Tag Archives: ideas

And our backs get straighter with practice

 

220px-Man%26chimpbrains

Mimicry is the progenitor of bias.

The really important stuff we have to imagine on our own.

Of course that takes practice and practice and more practice.

And it must be done when no one else is around.


MUD PIES MAKE MY DAY
Photography:         Sandra Schou

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THOSE KILT & TASSELED POINTY-TOED SHOES

Lee_Broom

THE NORDSTROM WAY by Robert Spencer and Patrick D. McCarthy

 Last year I read The Nordstrom Way by Robert Spencer and Patrick D. McCarthy, published in 1995  (printed on acid-free paper) by John Wiley and Sons, Inc.

From the front inside flap:  “When it comes to customer service, Nordstrom’s standards are ‘what we all shoot for’ declares David Glass, president and CEO of Wal-Mart. ‘The Nordstrom Way’marveled correspondent Morley Safer in a SIXTY MINUTES profile, is ‘not service like it used to be but service like it never was.’

And to that I would like to add a personal memoir.

From an earlier post entitled Nordstrom Shoes:

“I own a pair of shoes that occasionally draw curious glances from friends who know me to be choosy in my selection of apparel. Recently, a pal of mine, who like my long-since departed parents spent most of his career working in the garment industry, asked me. ‘Lee, where on earth did you find those pointy-toed shoes?’

During the Seventies, Nordstrom Department Stores assembled a promotional package to test the Phoenix market.  It included round-trip airfare with the newly formed Southwest Airlines, Friday and Saturday nights at the Bonaventure Hotel, two lavish breakfasts rivaling the Las Vegas buffets of the day and generous discounts. I took part in the maiden voyage which left me with wonderful memories.

Atop one of the hotel towers was a park with trees and grass and hotel staff pampering and pandering about and pigeons to distract us from the tacky looking view of older, seedier tenements less than a block away. I compared this event with similar trips I occasionally took to Las Vegas in those years which included young, attractive people of both sexes apparently hired as shills to engage us in friendly banter as we pored over the hundred-dollar shirts and theBallys and Cole Hahns in the leather footwear departments.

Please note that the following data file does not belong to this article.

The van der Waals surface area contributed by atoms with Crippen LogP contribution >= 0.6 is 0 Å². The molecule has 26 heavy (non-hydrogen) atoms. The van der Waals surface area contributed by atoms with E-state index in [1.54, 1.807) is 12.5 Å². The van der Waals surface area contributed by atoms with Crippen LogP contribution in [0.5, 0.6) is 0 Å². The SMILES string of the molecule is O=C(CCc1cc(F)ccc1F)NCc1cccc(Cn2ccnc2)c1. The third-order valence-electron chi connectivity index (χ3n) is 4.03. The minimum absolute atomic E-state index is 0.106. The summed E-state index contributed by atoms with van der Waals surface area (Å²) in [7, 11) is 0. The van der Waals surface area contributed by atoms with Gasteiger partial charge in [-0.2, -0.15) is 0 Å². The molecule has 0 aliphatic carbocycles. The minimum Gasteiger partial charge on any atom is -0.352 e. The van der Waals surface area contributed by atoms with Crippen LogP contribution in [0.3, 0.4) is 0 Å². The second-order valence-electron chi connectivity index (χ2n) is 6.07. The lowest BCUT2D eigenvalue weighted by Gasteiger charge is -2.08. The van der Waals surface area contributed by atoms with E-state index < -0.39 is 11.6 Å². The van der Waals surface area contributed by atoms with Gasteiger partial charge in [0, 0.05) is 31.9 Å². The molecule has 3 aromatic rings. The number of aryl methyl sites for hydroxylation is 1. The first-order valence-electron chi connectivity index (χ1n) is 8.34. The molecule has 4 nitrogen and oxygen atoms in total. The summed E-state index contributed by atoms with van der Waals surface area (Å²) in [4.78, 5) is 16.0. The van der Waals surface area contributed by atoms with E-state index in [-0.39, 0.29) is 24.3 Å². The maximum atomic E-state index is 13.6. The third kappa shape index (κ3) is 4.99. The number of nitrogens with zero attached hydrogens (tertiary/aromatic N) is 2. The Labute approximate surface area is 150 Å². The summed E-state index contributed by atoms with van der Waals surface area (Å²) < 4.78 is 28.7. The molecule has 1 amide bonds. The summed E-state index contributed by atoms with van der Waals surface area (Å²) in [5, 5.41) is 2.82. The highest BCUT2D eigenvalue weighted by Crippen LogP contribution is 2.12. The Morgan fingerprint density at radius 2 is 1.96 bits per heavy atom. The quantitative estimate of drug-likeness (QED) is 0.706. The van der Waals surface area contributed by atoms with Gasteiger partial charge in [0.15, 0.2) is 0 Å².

I smiled at the question and replied.  ‘At Nordstrom, John; I bought them at Nordstrom.’

This memoir is typical of The Nordstrom Way. In the next few years I would receive similar complimentary forays into newsworthy events on the American scene; the opening of EPCOT Center, the maiden flight of Southwest Airlines, and to many other Grand and Glorious celebrations, many of which were inspired by The Nordstrom Way.

As a member of The Phoenix Press Club this type of pampering of members of the press were not new; it was the level of personal involvement of those who put on these extravagant displays of public persuasion that made them stand out. It was the Nordstrom application of intimacy that change the way the American Corporate World did business.

This kind of community outreach has pretty much been replaced in recent years by the forceful collection of personal data. As an American business man, I am committed to the continuation of The Nordstrom Way of personal involvement in my way of doing business and in maintaining friendships.

By Lee Broom From Leadership: A Love Story.

ADDENDUM: Recently  I was looking through The Nordstrom Catalogue and noticed in the men’s shoe department, dress shoes ranging from $75 to $2000; my KILT AND TASSLED POINTY TOED SHOES were displayed among them for roughly $750.

I looked down at my feet. With a bit of spit and some very, old-fashioned polishing those shoes look great once again beneath the rough and tumble blue jeans cuffs now resting above them.

 

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Some Of My Favorite Introverts.

 

 

bathroom 1 014

These are some of the books and the authors who wrote them that helped to point me in the direction that Morris calls Leeward,

 

EINSTEIN The Life and Times by Ronald W. Clark.

Meister Eckhart TEACHER AND PREACHER edited by Bernard McGinn